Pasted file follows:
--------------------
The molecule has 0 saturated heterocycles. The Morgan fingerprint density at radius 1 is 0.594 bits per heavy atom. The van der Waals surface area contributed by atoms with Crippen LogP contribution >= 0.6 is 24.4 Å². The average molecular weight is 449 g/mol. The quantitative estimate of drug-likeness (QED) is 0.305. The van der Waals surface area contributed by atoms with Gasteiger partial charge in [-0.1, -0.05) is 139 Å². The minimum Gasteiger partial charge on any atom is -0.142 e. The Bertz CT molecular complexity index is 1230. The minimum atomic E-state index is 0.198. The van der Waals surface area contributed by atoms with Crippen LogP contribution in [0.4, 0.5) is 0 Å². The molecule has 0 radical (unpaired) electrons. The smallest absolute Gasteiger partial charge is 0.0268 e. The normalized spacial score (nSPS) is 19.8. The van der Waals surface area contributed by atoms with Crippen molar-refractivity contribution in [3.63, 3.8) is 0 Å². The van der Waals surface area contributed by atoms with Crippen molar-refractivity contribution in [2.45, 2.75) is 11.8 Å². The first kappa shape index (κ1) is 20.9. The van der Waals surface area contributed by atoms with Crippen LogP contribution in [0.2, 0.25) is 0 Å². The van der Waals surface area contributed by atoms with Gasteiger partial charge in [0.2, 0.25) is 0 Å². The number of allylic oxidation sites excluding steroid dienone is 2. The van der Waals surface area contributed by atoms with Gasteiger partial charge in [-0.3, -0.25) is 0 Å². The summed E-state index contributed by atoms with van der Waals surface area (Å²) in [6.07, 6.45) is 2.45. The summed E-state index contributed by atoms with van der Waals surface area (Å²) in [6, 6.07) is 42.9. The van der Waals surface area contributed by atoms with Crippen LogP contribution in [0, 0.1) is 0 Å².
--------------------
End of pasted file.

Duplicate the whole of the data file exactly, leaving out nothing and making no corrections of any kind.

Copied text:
The molecule has 0 saturated heterocycles. The Morgan fingerprint density at radius 1 is 0.594 bits per heavy atom. The van der Waals surface area contributed by atoms with Crippen LogP contribution >= 0.6 is 24.4 Å². The average molecular weight is 449 g/mol. The quantitative estimate of drug-likeness (QED) is 0.305. The van der Waals surface area contributed by atoms with Gasteiger partial charge in [-0.1, -0.05) is 139 Å². The minimum Gasteiger partial charge on any atom is -0.142 e. The Bertz CT molecular complexity index is 1230. The minimum atomic E-state index is 0.198. The van der Waals surface area contributed by atoms with Crippen LogP contribution in [0.4, 0.5) is 0 Å². The molecule has 0 radical (unpaired) electrons. The smallest absolute Gasteiger partial charge is 0.0268 e. The normalized spacial score (nSPS) is 19.8. The van der Waals surface area contributed by atoms with Crippen molar-refractivity contribution in [3.63, 3.8) is 0 Å². The van der Waals surface area contributed by atoms with Crippen molar-refractivity contribution in [2.45, 2.75) is 11.8 Å². The first kappa shape index (κ1) is 20.9. The van der Waals surface area contributed by atoms with Crippen LogP contribution in [0.2, 0.25) is 0 Å². The van der Waals surface area contributed by atoms with Gasteiger partial charge in [0.2, 0.25) is 0 Å². The number of allylic oxidation sites excluding steroid dienone is 2. The van der Waals surface area contributed by atoms with Gasteiger partial charge in [-0.3, -0.25) is 0 Å². The summed E-state index contributed by atoms with van der Waals surface area (Å²) in [6.07, 6.45) is 2.45. The summed E-state index contributed by atoms with van der Waals surface area (Å²) in [6, 6.07) is 42.9. The van der Waals surface area contributed by atoms with Crippen LogP contribution in [0, 0.1) is 0 Å².